Cory Finley’s superbly crafted debut feature Thoroughbreds (2017) is about two affectless, upper-class prep school teenage girls whose disquietude and feelings of contempt rises to alarming levels. The posters proclaim “Heathers meet American Psycho”. The other more obvious point of reference is Peter Jackson’s Heavenly Creatures (1994). But what makes this part-psychological thriller, part-black comedy unique is the chilly atmosphere of upper-class disaffection, where existential qualms arouse malign curiosity for cold-blooded murder. Thoroughbreds was originally intended for stage production, which you can guess from its confined settings. However, the final on-screen product seems less stagy (the dialogues flow in a more spontaneous, intuitive manner) and employs stillness to produce a great cinematic effect. Many of the sequences that show the principal characters’ escalating distress are composed in still shots, suggesting their intense anger and hostility under the placid facade.


Posh and estranged BFFs — Amanda (Olivia Cooke) and Lily (Anya Taylor-Joy) – meet in Lily’s high-class suburban mansion. It’s not exactly a casual get-together. The two girls have had fallout after 9th grade and initially it doesn’t seem they are interesting in becoming each other’s confidante. Amanda’s mother had arranged for this meeting, asking Lily (even paying her) to help with upcoming SAT exams. Amanda has recently done a shocking act, which actually became talk of the town. Nevertheless, exaggeratedly proper Lily tries to mask her begrudging discontent with an awkward smile and exchange. Amanda is taking therapy and she seems to be diagnosed with sociopathic tendencies. While Amanda is incapable of emotions (although very good at feigning it), Lily feels too much.


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On break from boarding school, Lily vehemently despises her step-dad Mark (Paul Sparks), a fitness-freak who rules over Lily’s mother and their palatial mansion. In a way, Lily envies Amanda’s lack of emotions. Soon Lily the tutor becomes the student, gleaning Amanda’s apathetic nature. And, when Amanda with her lifeless eyes playfully suggests they kill Mark (only after cementing an airtight alibi) Lily agrees to it. To help with this murderous endeavor, the duo looks up to Tim (Anton Yelchin), a pathetic drug-dealer and sex offender with grandiose dreams. They goad and bully him to do the ‘perfect murder’.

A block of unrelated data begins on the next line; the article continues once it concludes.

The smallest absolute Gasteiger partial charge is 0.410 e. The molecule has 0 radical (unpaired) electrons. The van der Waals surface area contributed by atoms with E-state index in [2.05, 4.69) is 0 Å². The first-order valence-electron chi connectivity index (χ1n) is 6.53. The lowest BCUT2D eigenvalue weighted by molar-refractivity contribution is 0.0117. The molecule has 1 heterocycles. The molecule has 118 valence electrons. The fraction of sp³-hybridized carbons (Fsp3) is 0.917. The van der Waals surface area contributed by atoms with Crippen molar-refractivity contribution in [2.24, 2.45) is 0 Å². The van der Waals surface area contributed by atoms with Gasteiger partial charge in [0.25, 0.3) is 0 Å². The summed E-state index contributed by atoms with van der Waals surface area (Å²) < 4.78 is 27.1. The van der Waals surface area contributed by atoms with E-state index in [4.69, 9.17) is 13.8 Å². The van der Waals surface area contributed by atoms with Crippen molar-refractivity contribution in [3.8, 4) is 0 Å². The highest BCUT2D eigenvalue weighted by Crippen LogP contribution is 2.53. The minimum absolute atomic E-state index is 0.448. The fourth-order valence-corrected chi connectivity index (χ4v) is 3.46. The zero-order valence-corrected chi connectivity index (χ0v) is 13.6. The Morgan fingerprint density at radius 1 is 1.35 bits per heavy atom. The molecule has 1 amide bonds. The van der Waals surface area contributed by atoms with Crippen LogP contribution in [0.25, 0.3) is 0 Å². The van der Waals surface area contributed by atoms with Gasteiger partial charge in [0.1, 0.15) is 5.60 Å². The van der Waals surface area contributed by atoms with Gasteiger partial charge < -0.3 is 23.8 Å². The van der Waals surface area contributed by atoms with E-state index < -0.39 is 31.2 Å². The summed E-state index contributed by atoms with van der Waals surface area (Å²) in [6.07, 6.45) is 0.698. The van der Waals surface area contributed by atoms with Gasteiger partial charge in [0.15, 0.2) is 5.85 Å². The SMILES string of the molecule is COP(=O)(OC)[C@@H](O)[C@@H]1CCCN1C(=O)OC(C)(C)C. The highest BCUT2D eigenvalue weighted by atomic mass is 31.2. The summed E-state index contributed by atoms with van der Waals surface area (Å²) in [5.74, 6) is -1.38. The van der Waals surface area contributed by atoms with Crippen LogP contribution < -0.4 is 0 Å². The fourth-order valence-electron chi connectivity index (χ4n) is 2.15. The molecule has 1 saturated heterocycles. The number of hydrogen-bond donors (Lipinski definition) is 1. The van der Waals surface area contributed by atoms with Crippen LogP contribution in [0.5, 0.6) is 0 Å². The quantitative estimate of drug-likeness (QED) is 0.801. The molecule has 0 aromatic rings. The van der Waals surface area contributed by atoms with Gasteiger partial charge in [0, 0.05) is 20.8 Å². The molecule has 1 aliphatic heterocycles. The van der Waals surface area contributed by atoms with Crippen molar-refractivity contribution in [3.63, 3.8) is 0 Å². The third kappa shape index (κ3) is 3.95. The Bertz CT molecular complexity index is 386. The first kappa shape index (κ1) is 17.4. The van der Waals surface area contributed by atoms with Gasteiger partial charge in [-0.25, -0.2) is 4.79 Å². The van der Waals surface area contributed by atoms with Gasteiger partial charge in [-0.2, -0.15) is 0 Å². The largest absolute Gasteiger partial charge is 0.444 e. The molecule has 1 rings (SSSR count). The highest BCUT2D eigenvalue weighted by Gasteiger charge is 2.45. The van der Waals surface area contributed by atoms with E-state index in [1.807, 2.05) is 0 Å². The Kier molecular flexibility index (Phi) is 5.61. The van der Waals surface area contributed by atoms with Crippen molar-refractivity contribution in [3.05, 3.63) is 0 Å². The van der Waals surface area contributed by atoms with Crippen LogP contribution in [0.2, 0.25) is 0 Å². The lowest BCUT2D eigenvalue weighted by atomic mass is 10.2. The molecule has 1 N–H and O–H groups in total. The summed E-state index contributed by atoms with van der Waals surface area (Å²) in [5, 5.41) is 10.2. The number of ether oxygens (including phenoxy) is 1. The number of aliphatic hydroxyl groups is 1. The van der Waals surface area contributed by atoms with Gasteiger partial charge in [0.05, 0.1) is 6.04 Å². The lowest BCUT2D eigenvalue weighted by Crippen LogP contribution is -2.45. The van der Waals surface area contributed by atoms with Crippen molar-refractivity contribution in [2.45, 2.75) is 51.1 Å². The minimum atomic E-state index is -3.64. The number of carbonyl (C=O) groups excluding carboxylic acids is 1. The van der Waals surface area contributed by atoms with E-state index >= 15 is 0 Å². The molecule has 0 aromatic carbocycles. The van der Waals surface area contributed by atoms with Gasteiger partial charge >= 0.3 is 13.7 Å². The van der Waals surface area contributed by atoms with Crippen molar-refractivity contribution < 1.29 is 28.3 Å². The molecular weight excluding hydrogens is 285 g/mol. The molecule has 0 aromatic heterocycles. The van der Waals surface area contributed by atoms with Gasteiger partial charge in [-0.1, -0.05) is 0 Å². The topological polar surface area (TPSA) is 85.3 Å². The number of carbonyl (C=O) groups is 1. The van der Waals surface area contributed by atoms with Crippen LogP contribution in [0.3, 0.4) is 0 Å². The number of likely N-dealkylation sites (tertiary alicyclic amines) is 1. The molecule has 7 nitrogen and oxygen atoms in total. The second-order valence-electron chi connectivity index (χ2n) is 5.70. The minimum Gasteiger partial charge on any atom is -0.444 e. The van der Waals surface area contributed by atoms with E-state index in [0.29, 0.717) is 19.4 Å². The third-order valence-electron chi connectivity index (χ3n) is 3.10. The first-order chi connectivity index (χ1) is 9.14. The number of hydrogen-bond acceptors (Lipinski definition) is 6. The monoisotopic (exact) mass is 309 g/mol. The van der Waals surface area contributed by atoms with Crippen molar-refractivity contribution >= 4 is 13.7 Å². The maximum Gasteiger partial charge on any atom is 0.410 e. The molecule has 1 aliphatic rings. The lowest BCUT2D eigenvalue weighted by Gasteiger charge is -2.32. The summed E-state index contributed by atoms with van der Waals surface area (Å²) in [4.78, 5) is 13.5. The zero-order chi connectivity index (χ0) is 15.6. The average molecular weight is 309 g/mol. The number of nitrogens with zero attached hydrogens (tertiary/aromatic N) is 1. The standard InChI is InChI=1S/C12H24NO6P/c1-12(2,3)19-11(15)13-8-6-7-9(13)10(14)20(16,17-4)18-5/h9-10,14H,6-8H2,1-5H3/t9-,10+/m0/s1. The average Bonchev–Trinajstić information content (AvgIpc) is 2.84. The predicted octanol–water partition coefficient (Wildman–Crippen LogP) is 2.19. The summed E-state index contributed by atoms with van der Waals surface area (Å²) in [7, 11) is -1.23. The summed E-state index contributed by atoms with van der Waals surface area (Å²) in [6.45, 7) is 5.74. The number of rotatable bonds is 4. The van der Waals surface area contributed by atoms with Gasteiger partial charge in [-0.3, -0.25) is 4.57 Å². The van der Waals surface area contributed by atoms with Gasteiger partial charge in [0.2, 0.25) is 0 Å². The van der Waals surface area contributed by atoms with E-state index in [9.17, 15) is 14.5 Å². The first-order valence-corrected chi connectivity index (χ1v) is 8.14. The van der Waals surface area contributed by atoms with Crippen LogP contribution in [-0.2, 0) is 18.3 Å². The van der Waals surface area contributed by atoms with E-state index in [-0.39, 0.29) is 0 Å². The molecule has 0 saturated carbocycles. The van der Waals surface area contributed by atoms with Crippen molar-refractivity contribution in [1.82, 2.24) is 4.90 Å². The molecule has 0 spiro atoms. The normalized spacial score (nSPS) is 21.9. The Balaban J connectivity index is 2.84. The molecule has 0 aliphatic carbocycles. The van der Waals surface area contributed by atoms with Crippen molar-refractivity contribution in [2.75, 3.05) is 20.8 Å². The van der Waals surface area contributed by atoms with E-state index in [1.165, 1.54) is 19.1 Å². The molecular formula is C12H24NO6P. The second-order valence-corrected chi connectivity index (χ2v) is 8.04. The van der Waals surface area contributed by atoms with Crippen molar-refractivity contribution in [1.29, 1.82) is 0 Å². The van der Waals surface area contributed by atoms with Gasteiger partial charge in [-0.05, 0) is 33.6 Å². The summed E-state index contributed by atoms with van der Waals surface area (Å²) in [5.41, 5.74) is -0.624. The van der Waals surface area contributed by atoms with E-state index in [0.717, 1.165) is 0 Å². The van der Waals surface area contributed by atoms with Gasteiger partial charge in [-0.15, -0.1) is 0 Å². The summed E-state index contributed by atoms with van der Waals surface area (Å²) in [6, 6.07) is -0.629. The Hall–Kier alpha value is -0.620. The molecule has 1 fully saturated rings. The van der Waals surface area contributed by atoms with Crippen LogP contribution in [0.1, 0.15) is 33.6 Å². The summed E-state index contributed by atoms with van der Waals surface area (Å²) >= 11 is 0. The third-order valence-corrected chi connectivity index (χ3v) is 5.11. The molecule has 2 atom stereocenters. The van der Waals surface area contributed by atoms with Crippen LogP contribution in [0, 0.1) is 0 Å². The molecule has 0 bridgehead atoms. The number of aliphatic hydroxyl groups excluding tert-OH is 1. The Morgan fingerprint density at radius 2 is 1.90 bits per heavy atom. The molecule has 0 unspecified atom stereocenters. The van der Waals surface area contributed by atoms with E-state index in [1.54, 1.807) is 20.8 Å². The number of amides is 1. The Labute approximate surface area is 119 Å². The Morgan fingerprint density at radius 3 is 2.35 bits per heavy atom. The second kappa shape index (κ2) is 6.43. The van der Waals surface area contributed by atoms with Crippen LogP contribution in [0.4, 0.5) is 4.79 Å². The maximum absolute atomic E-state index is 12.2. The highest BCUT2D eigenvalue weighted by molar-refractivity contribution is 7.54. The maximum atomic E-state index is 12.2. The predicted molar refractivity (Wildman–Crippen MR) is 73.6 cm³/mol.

Thoroughbreds mostly work due to richly realized characters and excellent central performances. If we had to scrutinize the probability of the story-line, we might come across quite a few flaws. But the sharp realization of the central duo’s numb existence, further embellished with psychological acuity keeps us engaged throughout. Cory Finley has a lot to say about the gender expectations of society. It may have been easy for us to expect the narrative’s path towards depravity, had it been two male teenagers playing the killing game. But the inbuilt cultural expectations loaded upon women makes Amanda & Lily’s estrangement more tense and unsettling. Like other great films showcasing toxic female friendships, Finley elusively portrays the teenagers’ power dynamics (on the outset, it isn’t clear about who is manipulation who). Finley clearly builds his protagonists by taking a thread from old femme fatale trope of film-noir. But, Amanda and Lily’s femme fatale characteristics aren’t defined by sexualized male-gaze (or through their shady relationship with men). The girls’ narcissism and wickedness aren’t entirely male-generated. Finley’s male characters aren’t exactly written well, occupying both ends of spectrum as they either remain inept or too controlling. However, step-dad Mark isn’t made out to be a perfect villain. After Mark’s nasty, straightforward talk with Lily, we do wonder if Mark is the sole reason for Lily’s gilded, contemptuous existence.

Anton Yelchin’s Tim (the 27 year old actor’s very last role before he passed away in June 19, 2016) clearly broaches the narrative’s class angle. It’s not as subtle as Finley’s look at gender, yet Anton was great here. It was grimly fascinating to see how this trouble soul is terrified by the girls’ dispassionate stance. Time and again, Finley’s fluid camerawork and suspenseful visual techniques gives us ample time to comprehend the moral implications of the horror the teens are concocting. Finley treats Lily’s family mansion as an important character, framing the confines with gloomy and brooding tracking shots.  In fact, there’s nothing rushed out in his direction. Most particularly, the tense static shot in Lily’s living room (towards the end) speaks highly of his directorial capabilities. Finley keeps the murder off-screen in order to denote how the perfect murder is also a destruction of the perpetrator’s own self (banishing the last vestiges of goodness). Olivia Cooke (Bates Motel) and Anya Taylor-Joy (The Witch, Split) seem to have had a good time playing girls with icy demeanor. Cooke has previously played impertinent, unwell characters, although she’s thoroughly intriguing here, finding the perfect vocal cadences to bring out the dry wit. Taylor-Joy’s Lily is different from the porcelain-doll persona she’s so far played on-screen. It’s a self-effacing performance that makes the most out of every little gesture and pause.


Altogether, Thoroughbreds (92 minutes) is a strong directorial debut and a thoughtful genre exercise about the horrors lurking beneath the atmosphere of affluence.


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